Our Human Resource blogs and articles are designed to give you up to date access to current information and issues
Important Update To Holiday Pay CalculationsPosted on by Angela Rhodes
You will probably have heard a fair bit recently in the press regarding some legal cases that have centred on holiday pay and its calculation.
We have set out below some detail to help employers understand what has changed and, particularly, what they need to consider and do.
Holiday pay has typically been calculated on basic salary only. In cases where there are no regular pattern of working hours (e.g. for zero hours contracts), then the calculation has been as an average of all remuneration received in the previous 12 weeks.
The recent court cases have focused on whether overtime should be included as part of the calculation for holiday pay. The reasoning is that an employee should not be deterred from taking holiday because they will suffer a financial detriment from being away from the workplace. For example, a car salesperson would not be able to earn commission when on holiday, away from the car showroom. Accordingly, commission needs to be taken into account when calculating holiday pay for those workers entitled to it.
Whilst this is a fairly straightforward concept to understand, a similar methodology needs to be applied to employees who receive overtime payments as part of their contracts of employment. In situations where overtime is compulsory and/or guaranteed, then its value should be included in the holiday pay calculation. Where overtime is of a voluntary nature, but it offered and taken as part of a regular working pattern (e.g. at month end to get certain pieces of work done and can be reasonably forecast), then that too should be included. Whilst inclusion of voluntary overtime should be considered on a case by case basis, only the sort of overtime that can genuinely be worked or declined by the employee should be excluded for the purpose of holiday pay calculations.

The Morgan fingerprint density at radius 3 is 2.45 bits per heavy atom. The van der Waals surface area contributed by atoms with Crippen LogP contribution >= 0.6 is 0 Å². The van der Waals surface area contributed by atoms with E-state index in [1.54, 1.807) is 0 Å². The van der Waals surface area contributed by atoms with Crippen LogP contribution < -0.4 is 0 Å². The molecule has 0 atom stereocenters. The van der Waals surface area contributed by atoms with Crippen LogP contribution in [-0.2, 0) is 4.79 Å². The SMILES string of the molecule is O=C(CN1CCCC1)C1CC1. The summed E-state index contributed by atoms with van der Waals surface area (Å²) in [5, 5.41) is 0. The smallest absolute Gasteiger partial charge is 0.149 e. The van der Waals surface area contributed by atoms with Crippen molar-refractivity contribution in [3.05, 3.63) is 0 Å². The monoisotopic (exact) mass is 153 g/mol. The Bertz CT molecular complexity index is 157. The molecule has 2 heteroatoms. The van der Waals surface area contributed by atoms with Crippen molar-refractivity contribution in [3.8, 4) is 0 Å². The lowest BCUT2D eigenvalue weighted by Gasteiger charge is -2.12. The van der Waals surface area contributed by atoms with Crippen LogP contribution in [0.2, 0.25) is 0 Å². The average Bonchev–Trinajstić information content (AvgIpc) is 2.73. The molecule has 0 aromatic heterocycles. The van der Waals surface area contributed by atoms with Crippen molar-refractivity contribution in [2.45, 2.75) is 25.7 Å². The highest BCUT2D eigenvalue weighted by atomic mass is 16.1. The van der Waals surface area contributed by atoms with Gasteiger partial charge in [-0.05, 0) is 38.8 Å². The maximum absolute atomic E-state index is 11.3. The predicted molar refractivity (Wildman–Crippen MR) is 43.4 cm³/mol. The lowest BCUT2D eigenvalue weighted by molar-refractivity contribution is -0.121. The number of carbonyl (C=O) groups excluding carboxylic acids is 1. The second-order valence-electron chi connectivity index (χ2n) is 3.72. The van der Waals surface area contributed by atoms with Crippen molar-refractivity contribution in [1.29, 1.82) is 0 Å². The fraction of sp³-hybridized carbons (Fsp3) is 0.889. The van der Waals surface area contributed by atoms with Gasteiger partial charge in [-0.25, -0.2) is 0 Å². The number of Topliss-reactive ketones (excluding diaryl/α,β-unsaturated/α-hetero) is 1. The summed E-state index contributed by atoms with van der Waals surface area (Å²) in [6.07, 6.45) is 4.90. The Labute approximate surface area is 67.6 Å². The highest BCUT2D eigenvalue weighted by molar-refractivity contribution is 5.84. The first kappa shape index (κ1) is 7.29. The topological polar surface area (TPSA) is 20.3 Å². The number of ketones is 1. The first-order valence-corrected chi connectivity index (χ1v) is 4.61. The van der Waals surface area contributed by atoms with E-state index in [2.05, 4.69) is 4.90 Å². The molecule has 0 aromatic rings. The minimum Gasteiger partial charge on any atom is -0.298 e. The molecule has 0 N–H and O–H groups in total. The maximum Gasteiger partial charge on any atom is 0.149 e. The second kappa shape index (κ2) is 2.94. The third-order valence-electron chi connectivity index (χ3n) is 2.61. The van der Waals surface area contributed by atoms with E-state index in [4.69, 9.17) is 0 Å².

Employers need to be aware that these provisions only apply to the first 20 days of holiday in each year. For those employers whose holiday year commences in January, the first 20 days of employee holidays, including Bank Holidays, must include the additional payments, as set out below.
Employers should ensure the following items are included in holiday pay calculations:-
- Commission payments – for “settled and regular” commission and /or incentives;
- Overtime that is compulsory for employees to carry out, irrespective of whether it is guaranteed;
- Payments that related to the “personal and professional status” of an employee, such as those based on seniority, length of service or professional qualifications;
- Productivity/performance bonuses;
- Shift allowances and premia;
- Standby payments and payments for emergency call outs;
- Travel and other allowances that are treated as taxable remuneration.
< Go back